“The fact that we are pursuing priesthood just draws us all together,” sophomore seminarian Robert Storey said. “We have this bond and common footing. We push each other to excellence.”

Storey added that seminaries are challenging seminarians more after Vatican II, and SJV is moving in that direction as well.

Junior Ronnie Santana transferred into SJV and is studying for the Diocese of Owensboro, Ky. Santana said he had not planned on becoming a seminarian until college. Storey said he hadn’t considered the possibility, either.

“I was all set on entering the Marines and having 20 kids, all boys. But I really heard the church calling me,” Storey said. “I still have a desire to be a father and have a family, but my desire for the priesthood is just so much greater that it overshadows it.”

A seminarian’s discernment process primarily focuses on listening to God and trying to discover if he desires for them to be a priest, Becker said. SJV’s program is designed to help seminarians with this process.

All seminarians are philosophy majors, often with double majors or minors in Catholic studies, business, Latin or Greek, Storey said. Becker said seminarians have daily required prayer from 6:15 a.m. to 7:15 a.m., and daily Mass and evening prayer at night. On Sunday nights, they pray the rosary. They are also required to have 40 hours of combined class and study time each week.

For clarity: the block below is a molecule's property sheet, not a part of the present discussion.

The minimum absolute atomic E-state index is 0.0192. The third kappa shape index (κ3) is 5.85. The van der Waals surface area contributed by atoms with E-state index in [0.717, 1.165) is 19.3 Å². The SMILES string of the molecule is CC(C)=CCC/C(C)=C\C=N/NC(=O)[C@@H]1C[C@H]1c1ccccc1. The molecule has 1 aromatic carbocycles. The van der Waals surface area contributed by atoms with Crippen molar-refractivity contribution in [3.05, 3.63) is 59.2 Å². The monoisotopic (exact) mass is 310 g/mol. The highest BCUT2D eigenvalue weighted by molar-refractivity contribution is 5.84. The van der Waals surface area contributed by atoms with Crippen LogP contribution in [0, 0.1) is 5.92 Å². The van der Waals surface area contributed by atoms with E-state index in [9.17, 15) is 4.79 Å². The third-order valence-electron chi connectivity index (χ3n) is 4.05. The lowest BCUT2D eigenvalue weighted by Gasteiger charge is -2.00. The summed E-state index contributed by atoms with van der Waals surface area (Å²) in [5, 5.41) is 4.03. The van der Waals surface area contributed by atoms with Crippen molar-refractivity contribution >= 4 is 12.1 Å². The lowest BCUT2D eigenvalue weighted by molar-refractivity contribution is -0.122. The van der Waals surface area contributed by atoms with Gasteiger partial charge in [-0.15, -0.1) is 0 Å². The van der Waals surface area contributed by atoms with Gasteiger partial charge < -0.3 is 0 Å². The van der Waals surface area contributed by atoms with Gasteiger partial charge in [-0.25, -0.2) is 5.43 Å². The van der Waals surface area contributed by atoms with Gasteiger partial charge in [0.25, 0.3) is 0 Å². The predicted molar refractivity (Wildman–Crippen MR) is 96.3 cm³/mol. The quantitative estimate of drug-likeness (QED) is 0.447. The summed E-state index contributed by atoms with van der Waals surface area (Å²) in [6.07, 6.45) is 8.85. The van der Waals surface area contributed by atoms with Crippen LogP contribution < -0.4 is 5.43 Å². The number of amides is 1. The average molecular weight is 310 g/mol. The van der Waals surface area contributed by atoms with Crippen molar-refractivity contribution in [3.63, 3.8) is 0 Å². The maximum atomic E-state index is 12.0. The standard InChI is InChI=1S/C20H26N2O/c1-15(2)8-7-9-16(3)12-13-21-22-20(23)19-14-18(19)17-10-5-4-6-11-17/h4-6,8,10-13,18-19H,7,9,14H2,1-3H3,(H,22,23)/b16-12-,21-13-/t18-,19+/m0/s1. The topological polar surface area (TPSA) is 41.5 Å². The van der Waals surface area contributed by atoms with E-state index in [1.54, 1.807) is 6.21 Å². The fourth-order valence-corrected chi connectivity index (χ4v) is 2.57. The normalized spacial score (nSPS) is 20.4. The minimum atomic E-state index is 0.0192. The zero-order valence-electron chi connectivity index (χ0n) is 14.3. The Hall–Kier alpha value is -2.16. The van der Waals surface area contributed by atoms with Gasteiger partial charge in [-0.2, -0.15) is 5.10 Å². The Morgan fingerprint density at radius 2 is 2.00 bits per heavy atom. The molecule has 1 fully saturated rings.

“It is a fairly thick schedule,” Becker said.

Seminarians participate in many extracurricular activities on campus such as student government, sports, bible studies and the Knights of Columbus.

“Anytime you get 130 guys under one roof, it’s crazy,” Storey said. “Lots of wrestling matches. We’ve got a whiffle ball tournament going on now, and we had a basketball tournament earlier in the year.”

Many called, 35-40 percent become priests

But the seminary isn’t right for everyone. Typically, men discern out of the seminary, Becker said, and just 35 to 40 percent of seminarians will be ordained as priests. Sophomore Charlie Reinhardt is discerning out of the seminary because he said he needs more space alone with the Lord. He may or may not return, he said.

Reinhardt agreed that brotherhood is an essential part of seminarian life; after he discerns out he will miss the opportunity “to go knock on guys’ doors and just talk for a half hour about life,” he said. “It is just an open community feel.”

Eight seminarians discerned out during the 2010-2011 school year to be married or work in some other field, Becker said. After completing their undergraduate education, seminarians begin working toward their master’s of divinity degrees at St. Paul Seminary but don’t take the vow of celibacy until their third year, when they are ordained deacons, Becker said. During their time at SJV, seminarians “are encouraged to relate to women as friends and enjoy various activities with those friends, but not dating,” he said.

Seminarians are still attracted to women, Storey said, but they know to “guard their own hearts and guard the hearts of women.”

For many seminarians, including Storey, their time at SJV allows them to focus more on their faith.

“Now that I am in the seminary, I have fallen more in love with God and have become closer to him,” Storey said.

Katie Broadwell contributed to this story.

Kelsey Broadwell can be reached at